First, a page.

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Elderly Housing

Written by Edward Clark, Spectrum Enterprises

The term “Elderly Housing” gets thrown around a lot. Too much in fact, because often we hear a property described as “Elderly Housing” when it doesn’t actually meet the requirements to be called that.

“We have an Elderly Preference” – Don’t we all? They pay the rent on time, their apartments are usually very tidy and at least half the time they smell a little like my grandmother.  There is no “Elderly Preference” in housing. You may target the elderly in your marketing by placing advertisements in the AARP newsletter or passing out flyers at the local bingo parlor but don’t let your staff tell people your property has an “Elderly Preference”. That could be seen as discouraging eligible households from applying.

Elderly housing is unique in that it is the only type of rental housing that can actually discriminate on the basis of familial status. Even that doesn’t mean you can deny people with children however. You need to understand the different types of elderly housing and what makes them different from each other. Here is a quick and easy to follow primmer:

1) Any housing that is recognized by the Secretary of HUD as “Elderly Housing”. At least the head or co-head must be handicapped OR disabled OR 62 years old or older. I put handicapped/disabled ahead of 62 or older because people sometimes assume a 25 year old in a wheelchair doesn’t belong in “Elderly Housing”. They do. It’s the law. Children are allowed as members of the household too.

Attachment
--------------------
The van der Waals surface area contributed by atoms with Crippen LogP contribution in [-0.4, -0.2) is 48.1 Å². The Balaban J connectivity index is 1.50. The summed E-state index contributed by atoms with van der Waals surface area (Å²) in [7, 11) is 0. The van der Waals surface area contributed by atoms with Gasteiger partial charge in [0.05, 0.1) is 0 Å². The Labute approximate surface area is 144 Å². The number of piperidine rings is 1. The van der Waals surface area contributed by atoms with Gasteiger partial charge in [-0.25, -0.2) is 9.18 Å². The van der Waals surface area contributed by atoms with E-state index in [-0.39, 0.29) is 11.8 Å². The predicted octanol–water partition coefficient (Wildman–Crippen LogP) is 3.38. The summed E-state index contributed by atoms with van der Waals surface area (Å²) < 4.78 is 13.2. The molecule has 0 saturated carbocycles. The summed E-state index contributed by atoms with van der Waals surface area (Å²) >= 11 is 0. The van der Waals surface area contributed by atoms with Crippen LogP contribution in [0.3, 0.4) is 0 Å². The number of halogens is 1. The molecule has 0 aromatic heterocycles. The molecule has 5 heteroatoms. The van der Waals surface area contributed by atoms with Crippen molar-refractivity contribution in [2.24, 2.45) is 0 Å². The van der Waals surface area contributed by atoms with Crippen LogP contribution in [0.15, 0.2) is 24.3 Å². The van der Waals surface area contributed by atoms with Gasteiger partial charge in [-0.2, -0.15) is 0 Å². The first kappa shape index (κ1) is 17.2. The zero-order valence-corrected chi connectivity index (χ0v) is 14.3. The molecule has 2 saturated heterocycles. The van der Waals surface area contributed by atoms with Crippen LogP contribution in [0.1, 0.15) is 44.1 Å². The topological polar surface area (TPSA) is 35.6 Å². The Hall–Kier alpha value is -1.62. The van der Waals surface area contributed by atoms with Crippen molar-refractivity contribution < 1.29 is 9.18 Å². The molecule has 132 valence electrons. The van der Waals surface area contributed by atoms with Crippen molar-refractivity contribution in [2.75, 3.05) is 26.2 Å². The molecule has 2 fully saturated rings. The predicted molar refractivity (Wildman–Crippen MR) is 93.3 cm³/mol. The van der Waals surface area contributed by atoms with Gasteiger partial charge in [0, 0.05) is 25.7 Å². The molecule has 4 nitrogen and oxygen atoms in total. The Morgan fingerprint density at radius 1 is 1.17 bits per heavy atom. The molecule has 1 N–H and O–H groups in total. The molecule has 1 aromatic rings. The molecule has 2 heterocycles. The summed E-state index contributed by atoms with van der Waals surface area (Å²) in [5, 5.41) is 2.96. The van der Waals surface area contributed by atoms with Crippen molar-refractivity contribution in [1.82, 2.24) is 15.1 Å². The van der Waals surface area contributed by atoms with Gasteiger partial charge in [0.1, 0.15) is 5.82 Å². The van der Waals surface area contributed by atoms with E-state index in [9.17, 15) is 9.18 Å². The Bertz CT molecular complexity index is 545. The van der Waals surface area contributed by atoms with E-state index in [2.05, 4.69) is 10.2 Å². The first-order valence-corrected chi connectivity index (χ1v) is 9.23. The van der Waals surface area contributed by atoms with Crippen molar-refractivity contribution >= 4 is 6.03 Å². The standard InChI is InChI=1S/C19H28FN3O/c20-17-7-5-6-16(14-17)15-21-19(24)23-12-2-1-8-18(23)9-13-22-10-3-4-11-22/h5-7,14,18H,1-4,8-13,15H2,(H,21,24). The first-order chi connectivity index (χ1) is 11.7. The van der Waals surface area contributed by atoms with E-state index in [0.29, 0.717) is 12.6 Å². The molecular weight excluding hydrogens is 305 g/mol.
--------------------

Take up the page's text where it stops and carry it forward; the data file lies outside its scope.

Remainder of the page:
2) 62 and older housing. This one is easy. Every resident must be 62 or older. No kids, no 25 year olds in wheelchairs. Today, if you weren’t alive the year the Korean War ended, you cannot move into this type of housing.

3) 55 and older housing. This provides the biggest pool of potential tenants, and the biggest potential to make a mistake. 80% of the units must be occupied by a head or co-head that is 55 or older. The remaining units can be occupied by anybody. Families with kids, people with disabilities, ugly people. They can all live here. That doesn’t mean you should rent up 20% of your units to people under 55 though. Instead, you need to track the make-up of your community to make sure you never fall below the 80% threshold. If an 86 year old man moves in with his 30 year old second wife (it could happen) and he dies while doing push-ups trying to impress her (will probably happen), the household no longer counts as a 55 and older household. So they moved in as part of your 80% but suddenly became a part of your 20% instead. Once the property drops below 80% the property is no longer elderly housing and is open to everyone regardless of age. 55 and older housing must also provide at least one service or amenity that benefits people of advancing age. Yoga classes, trips to the grocery store, a fitness room can all qualify.

I hope this helps. Now where did I leave my keys??


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